However, there remains in Anglican pastoral ministry tradition a strong sense of place, of a cleric being planted sin a place with a duty to serve community building in all its forms, to know and be known by people as a familiar point of reference, as someone knowing the history, remembering the stories, people and events that have shaped the place and its personality. At one time the local police constable, the schoolmaster, the GP, the chemist and the postmaster fulfilled a similar role and were part of what bound community together. Nowadays, most of these professionals on whom community cohesion relies don't live where they work, and move jobs more often. Clergy move more frequently, and serve clientele from far and wide, but still feel a sense of ownership in relation to affairs in the area where they are based. What good does it serve the church, to leave locals committed to a place out of the information loop on special occasion involving our leaders?

Living alongside each other, knowing and being known over long periods of time builds community, builds church from bottom to top. We have to work at this, be aware of and uphold all new community and faith building initiatives in every context. Good for Rowan, for taking an interest in Cardiff's pub church. But not so good that it's packaged by his entourage in ways that fail to take into account the rest of the faithful out there on the ground, striving to maintain the witness to God in the same area.
It's not much of a way to unite the church behind the successors of the Apostles.

Friday, December 12, 2008

'Then the poor man came in sight ..'

This morning before the Eucharist thirty children from Tredegarville school came over and sang carols in the churchyard, much to the pleasure of people passing in the streets or entering the church. It was a cold and damp morning, though not as cold as the same occasion last year, as I recall. It took the opportunity to take some video footage, including a 'Wish you a merry Christmas' greeting to add to the collection I'm now posting on Google video. I've done an easy access web-page of links to the videos.

Raymond appeared in the Tea Room first thing, looking ill and smelling incontinent. He'd been absent since last Friday, save for a brief appearance on Tuesday. Last Friday he was also feeling ill and I urged him to go to hospital, and seek treatment. On Tuesday he said he'd quit hospital out at Llandough "sick of lying about waiting for something to be done" as he put it. In reality, he was penniless and took a taxi into town to pick up his weekly over the counter benefit payment from the DHSS. With nothing to pay for his ride, the driver had taken him to Central Police Station, which somehow dealt with it without locking him up.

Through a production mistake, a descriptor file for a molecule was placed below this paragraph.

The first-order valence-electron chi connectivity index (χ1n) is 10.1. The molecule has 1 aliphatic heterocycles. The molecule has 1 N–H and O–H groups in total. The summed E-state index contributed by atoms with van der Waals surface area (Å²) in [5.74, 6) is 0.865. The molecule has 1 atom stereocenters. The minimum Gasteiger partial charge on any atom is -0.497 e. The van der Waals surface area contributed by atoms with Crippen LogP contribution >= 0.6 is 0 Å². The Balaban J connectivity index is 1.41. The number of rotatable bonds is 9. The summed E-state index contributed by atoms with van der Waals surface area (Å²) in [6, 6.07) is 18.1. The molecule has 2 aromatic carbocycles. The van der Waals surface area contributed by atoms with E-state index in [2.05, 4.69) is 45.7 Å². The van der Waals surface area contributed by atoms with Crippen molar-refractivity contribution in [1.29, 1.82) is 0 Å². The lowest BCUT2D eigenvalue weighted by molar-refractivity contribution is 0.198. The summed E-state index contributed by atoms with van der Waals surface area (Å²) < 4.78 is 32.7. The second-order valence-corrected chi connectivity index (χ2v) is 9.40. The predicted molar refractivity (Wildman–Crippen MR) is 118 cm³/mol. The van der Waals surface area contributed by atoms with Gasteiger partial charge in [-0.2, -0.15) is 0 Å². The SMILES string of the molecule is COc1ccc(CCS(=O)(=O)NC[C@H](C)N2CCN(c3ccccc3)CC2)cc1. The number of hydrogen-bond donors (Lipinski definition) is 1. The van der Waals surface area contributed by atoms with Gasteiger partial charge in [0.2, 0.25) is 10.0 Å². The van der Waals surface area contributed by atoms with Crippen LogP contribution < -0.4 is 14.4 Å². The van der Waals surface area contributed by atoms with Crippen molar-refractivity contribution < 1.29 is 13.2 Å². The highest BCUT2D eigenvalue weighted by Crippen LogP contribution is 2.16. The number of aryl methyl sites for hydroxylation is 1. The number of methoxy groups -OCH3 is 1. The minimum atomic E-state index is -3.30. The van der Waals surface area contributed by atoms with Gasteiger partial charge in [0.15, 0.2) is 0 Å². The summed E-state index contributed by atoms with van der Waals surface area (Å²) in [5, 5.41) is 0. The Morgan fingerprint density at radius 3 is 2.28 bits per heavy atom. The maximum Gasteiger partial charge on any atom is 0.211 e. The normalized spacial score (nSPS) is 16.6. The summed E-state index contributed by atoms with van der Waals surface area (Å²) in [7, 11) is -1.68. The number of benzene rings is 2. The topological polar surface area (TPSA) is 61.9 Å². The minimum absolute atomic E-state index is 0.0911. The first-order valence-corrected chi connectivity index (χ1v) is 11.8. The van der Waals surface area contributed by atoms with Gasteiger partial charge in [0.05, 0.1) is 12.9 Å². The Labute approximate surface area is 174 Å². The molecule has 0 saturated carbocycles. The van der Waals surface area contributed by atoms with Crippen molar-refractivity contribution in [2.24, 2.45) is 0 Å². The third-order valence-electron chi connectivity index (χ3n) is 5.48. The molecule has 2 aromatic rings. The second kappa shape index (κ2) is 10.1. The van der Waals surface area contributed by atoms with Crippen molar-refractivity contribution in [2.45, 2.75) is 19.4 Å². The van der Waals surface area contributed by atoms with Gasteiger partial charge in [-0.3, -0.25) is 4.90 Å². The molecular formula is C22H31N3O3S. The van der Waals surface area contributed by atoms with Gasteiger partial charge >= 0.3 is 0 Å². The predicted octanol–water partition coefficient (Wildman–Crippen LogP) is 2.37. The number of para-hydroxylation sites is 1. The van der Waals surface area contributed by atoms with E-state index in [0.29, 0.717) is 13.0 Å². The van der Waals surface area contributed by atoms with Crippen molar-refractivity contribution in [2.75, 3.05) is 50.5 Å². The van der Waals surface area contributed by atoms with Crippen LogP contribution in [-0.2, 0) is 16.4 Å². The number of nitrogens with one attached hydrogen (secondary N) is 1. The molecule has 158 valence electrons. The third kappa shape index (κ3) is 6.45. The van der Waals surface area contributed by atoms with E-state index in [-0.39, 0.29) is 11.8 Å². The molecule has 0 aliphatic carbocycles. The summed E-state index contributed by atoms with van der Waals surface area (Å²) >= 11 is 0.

On Tuesday he was shorn of his top coat and not carrying his usual bag, suggesting that he had walked out of hospital without discharging himself. Tuesday and Wednesday were so cold, I wondered what had happened to him. He was kitted out as usual this morning, suggesting he had returned to pick up his belongings and discharge himself, but after a night back in Tresillian House he was evidently worse for wear. He's a quiet surreptitious spirits drinker, who doesn't eat properly and is making himself sicker and sicker. He has a damaged knee which may need surgery and refuses to let this be treated if it involves anaesthetics, of which he has an instinctive fear, and flees whenever this is proposed to him.

I spent half an hour with him, again urging him to go back and get treatment. He's a man who only bows to extreme necessity. He said next Friday is his 60th birthday and invited me to the Prince of Wales pub for a drink. I wonder if he will make it. He is sick, needy, and stubbornly determined to live his meagre existence on his own terms. He can be shrewd and even smart playing the system on times, but is otherwise his own worst enemy.